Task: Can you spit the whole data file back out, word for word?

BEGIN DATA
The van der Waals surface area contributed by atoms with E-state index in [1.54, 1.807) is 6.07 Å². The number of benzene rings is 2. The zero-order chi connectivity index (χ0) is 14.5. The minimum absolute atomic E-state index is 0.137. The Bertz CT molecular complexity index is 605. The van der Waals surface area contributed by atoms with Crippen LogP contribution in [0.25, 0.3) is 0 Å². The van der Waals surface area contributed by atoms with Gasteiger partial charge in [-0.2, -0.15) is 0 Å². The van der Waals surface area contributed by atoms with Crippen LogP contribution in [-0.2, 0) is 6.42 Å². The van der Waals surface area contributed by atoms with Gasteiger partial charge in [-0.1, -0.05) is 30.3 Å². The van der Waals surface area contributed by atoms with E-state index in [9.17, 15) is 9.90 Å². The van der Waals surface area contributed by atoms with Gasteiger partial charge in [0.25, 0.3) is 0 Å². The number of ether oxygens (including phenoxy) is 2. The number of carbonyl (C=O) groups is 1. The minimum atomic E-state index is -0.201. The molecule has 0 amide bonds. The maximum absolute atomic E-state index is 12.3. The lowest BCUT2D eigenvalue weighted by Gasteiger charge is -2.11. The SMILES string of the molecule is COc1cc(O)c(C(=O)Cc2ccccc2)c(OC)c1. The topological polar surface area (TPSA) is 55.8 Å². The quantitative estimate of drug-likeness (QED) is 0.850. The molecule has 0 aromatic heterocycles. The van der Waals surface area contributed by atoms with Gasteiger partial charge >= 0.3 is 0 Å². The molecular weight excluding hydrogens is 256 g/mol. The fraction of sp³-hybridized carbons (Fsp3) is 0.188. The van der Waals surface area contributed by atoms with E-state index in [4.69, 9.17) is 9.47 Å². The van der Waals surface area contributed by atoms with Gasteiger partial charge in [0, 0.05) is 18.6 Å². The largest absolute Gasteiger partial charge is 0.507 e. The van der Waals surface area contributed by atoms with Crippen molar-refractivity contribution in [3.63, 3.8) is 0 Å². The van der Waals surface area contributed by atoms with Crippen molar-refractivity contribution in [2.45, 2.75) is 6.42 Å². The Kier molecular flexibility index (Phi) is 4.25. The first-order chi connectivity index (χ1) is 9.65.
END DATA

The van der Waals surface area contributed by atoms with E-state index in [1.54, 1.807) is 6.07 Å². The number of benzene rings is 2. The zero-order chi connectivity index (χ0) is 14.5. The minimum absolute atomic E-state index is 0.137. The Bertz CT molecular complexity index is 605. The van der Waals surface area contributed by atoms with Crippen LogP contribution in [0.25, 0.3) is 0 Å². The van der Waals surface area contributed by atoms with Gasteiger partial charge in [-0.2, -0.15) is 0 Å². The van der Waals surface area contributed by atoms with Crippen LogP contribution in [-0.2, 0) is 6.42 Å². The van der Waals surface area contributed by atoms with Gasteiger partial charge in [-0.1, -0.05) is 30.3 Å². The van der Waals surface area contributed by atoms with E-state index in [9.17, 15) is 9.90 Å². The van der Waals surface area contributed by atoms with Gasteiger partial charge in [0.25, 0.3) is 0 Å². The number of ether oxygens (including phenoxy) is 2. The number of carbonyl (C=O) groups is 1. The minimum atomic E-state index is -0.201. The molecule has 0 amide bonds. The maximum absolute atomic E-state index is 12.3. The lowest BCUT2D eigenvalue weighted by Gasteiger charge is -2.11. The SMILES string of the molecule is COc1cc(O)c(C(=O)Cc2ccccc2)c(OC)c1. The topological polar surface area (TPSA) is 55.8 Å². The quantitative estimate of drug-likeness (QED) is 0.850. The molecule has 0 aromatic heterocycles. The van der Waals surface area contributed by atoms with Gasteiger partial charge >= 0.3 is 0 Å². The molecular weight excluding hydrogens is 256 g/mol. The fraction of sp³-hybridized carbons (Fsp3) is 0.188. The van der Waals surface area contributed by atoms with E-state index in [4.69, 9.17) is 9.47 Å². The van der Waals surface area contributed by atoms with Gasteiger partial charge in [0, 0.05) is 18.6 Å². The largest absolute Gasteiger partial charge is 0.507 e. The van der Waals surface area contributed by atoms with Crippen molar-refractivity contribution in [3.63, 3.8) is 0 Å². The van der Waals surface area contributed by atoms with Crippen molar-refractivity contribution in [2.45, 2.75) is 6.42 Å². The Kier molecular flexibility index (Phi) is 4.25. The first-order chi connectivity index (χ1) is 9.65.